• can recommend drug dosing and frequency
    • can store and update data on patient history and characteristics, including age, weight and renal replacement therapy
    • can include alerts that are mandatory for the healthcare professional to acknowledge and review
  • Seek advice from a pharmacist about optimising medicines and drug dosing in adults, children and young people with or at risk of acute kidney injury
  • Consider temporarily stopping ACE inhibitors and ARBs in adults, children and young people with diarrhoea, vomiting or sepsis until their clinical condition has improved and stabilised

Detecting acute kidney injury

  • Detect acute kidney injury, in line with the (p)RIFLE[A] AKIN[B] or KDIGO[C] definitions, by using any of the following criteria:
    • a rise in serum creatinine of 26 micromol/litre or greater within 48 hours
    • a 50% or greater rise in serum creatinine known or presumed to have occurred within the past 7 days
    • a fall in urine output to less than 0.5 ml/kg/hour for more than 6 hours in adults and more than 8 hours in children and young people
    • a 25% or greater fall in eGFR in children and young people within the past 7 days
  • Monitor serum creatinine regularly[D] in all adults, children and young people with or at risk of acute kidney injury

Identifying the cause(s) of acute kidney injury

  • Identify the cause(s) of acute kidney injury and record the details in the person’s notes

Urinalysis

  • Perform urine dipstick testing for blood, protein, leucocytes, nitrites and glucose in all people as soon as acute kidney injury is suspected or detected. Document the results and ensure that appropriate action is taken when results are abnormal
  • Think about a diagnosis of acute nephritis and referral to the nephrology team when an adult, child or young person with no obvious cause of acute kidney injury has urine dipstick results showing haematuria and proteinuria, without urinary tract infection or trauma due to catheterisation

Ultrasound

  • Do not routinely offer ultrasound of the urinary tract when the cause of the acute kidney injury has been identified
  • When pyonephrosis (infected and obstructed kidney[s]) is suspected in adults, children and young people with acute kidney injury, offer immediate ultrasound of the urinary tract (to be performed within 6 hours of assessment)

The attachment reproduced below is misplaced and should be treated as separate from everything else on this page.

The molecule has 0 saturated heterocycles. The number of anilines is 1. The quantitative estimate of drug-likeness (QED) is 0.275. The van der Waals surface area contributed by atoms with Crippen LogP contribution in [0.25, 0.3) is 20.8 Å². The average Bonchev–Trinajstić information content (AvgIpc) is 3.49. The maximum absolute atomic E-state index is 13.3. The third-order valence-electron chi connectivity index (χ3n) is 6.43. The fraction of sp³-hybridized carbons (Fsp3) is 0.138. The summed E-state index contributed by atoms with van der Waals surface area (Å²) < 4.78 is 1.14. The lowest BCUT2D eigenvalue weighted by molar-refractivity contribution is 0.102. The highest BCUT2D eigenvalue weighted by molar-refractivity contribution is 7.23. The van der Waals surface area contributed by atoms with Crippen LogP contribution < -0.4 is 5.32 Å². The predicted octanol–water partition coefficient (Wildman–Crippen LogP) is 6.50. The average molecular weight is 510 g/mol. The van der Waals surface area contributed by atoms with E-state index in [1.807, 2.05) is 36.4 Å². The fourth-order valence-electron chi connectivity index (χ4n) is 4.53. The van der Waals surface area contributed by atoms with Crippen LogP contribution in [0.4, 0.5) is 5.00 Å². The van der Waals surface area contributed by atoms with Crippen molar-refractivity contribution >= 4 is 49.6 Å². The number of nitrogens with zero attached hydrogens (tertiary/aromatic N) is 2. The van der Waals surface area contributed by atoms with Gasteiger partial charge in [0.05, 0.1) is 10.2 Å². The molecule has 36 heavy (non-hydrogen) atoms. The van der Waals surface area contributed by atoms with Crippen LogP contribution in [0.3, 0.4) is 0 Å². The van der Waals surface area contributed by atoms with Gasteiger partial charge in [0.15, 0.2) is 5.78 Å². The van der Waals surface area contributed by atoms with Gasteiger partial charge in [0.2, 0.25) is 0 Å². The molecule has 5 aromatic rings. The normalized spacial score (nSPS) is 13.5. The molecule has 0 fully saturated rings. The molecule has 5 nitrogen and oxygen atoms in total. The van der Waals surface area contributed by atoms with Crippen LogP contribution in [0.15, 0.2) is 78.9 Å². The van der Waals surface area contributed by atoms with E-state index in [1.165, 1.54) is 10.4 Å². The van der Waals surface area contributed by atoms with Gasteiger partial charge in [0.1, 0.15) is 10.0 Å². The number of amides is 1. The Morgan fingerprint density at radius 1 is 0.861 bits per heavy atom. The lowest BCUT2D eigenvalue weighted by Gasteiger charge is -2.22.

• When adults, children and young people have no identified cause of their acute kidney injury or are at risk of urinary tract obstruction, offer urgent ultrasound of the urinary tract (to be performed within 24 hours of assessment)

Managing acute kidney injury

Relieving urological obstruction

  • Refer all adults, children and young people with upper tract urological obstruction to a urologist. Refer immediately when one or more of the following is present:
    • pyonephrosis
    • an obstructed solitary kidney
    • bilateral upper urinary tract obstruction
    • complications of acute kidney injury caused by urological obstruction
  • When nephrostomy or stenting is used to treat upper tract urological obstruction in adults, children and young people with acute kidney injury, carry it out as soon as possible and within 12 hours of diagnosis

Pharmacological management

  • Do not routinely offer loop diuretics to treat acute kidney injury
  • Consider loop diuretics for treating fluid overload or oedema while:
    • an adult, child or young person is awaiting renal replacement therapy or
    • renal function is recovering in an adult, child or young person not receiving renal replacement therapy
  • Do not offer low-dose dopamine to treat acute kidney injury

Referring for renal replacement therapy

  • Discuss any potential indications for renal replacement therapy with a nephrologist, paediatric nephrologist and/or critical care specialist immediately to ensure that the therapy is started as soon as needed
  • When an adult, child or young person has significant comorbidities, discuss with them and/or their parent or carer and within the multidisciplinary team whether renal replacement therapy would offer benefit. Follow the recommendations on shared decision making in the NICE guideline on patient experience in adult NHS services
  • Refer adults, children and young people immediately for renal replacement therapy if any of the following are not responding to medical management: